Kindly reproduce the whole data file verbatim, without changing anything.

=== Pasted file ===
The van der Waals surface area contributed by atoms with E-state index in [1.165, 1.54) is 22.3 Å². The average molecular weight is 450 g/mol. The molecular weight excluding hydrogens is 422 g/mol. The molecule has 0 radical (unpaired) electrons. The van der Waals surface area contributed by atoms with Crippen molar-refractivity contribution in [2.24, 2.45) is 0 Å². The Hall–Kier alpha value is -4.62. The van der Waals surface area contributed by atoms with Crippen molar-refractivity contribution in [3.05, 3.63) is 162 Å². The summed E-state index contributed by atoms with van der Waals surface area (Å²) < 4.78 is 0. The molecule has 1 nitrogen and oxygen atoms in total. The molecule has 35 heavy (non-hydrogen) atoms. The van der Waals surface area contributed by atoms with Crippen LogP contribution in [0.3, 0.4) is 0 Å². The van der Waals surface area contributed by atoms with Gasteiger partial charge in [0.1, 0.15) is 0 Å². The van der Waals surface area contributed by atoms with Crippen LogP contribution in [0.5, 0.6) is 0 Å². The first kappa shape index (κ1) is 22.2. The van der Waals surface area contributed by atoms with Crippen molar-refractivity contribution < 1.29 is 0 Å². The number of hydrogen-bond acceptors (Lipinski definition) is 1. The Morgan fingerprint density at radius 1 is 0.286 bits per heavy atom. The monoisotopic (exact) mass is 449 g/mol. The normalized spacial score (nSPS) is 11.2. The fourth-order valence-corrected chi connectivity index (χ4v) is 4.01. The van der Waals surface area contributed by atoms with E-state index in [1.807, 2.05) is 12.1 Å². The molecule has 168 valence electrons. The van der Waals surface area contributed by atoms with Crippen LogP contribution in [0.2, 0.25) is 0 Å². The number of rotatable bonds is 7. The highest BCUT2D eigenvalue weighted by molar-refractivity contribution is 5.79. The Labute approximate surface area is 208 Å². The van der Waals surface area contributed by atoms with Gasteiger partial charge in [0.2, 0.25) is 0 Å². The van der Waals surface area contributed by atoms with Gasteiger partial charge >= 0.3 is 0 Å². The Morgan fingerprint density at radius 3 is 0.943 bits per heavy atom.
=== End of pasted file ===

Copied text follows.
The van der Waals surface area contributed by atoms with E-state index in [1.165, 1.54) is 22.3 Å². The average molecular weight is 450 g/mol. The molecular weight excluding hydrogens is 422 g/mol. The molecule has 0 radical (unpaired) electrons. The van der Waals surface area contributed by atoms with Crippen molar-refractivity contribution in [2.24, 2.45) is 0 Å². The Hall–Kier alpha value is -4.62. The van der Waals surface area contributed by atoms with Crippen molar-refractivity contribution in [3.05, 3.63) is 162 Å². The summed E-state index contributed by atoms with van der Waals surface area (Å²) < 4.78 is 0. The molecule has 1 nitrogen and oxygen atoms in total. The molecule has 35 heavy (non-hydrogen) atoms. The van der Waals surface area contributed by atoms with Crippen LogP contribution in [0.3, 0.4) is 0 Å². The van der Waals surface area contributed by atoms with Gasteiger partial charge in [0.1, 0.15) is 0 Å². The van der Waals surface area contributed by atoms with Crippen LogP contribution in [0.5, 0.6) is 0 Å². The first kappa shape index (κ1) is 22.2. The van der Waals surface area contributed by atoms with Crippen molar-refractivity contribution < 1.29 is 0 Å². The number of hydrogen-bond acceptors (Lipinski definition) is 1. The Morgan fingerprint density at radius 1 is 0.286 bits per heavy atom. The monoisotopic (exact) mass is 449 g/mol. The normalized spacial score (nSPS) is 11.2. The fourth-order valence-corrected chi connectivity index (χ4v) is 4.01. The van der Waals surface area contributed by atoms with E-state index in [1.807, 2.05) is 12.1 Å². The molecule has 168 valence electrons. The van der Waals surface area contributed by atoms with Crippen LogP contribution in [0.2, 0.25) is 0 Å². The number of rotatable bonds is 7. The highest BCUT2D eigenvalue weighted by molar-refractivity contribution is 5.79. The Labute approximate surface area is 208 Å². The van der Waals surface area contributed by atoms with Gasteiger partial charge in [0.2, 0.25) is 0 Å². The van der Waals surface area contributed by atoms with Gasteiger partial charge >= 0.3 is 0 Å². The Morgan fingerprint density at radius 3 is 0.943 bits per heavy atom.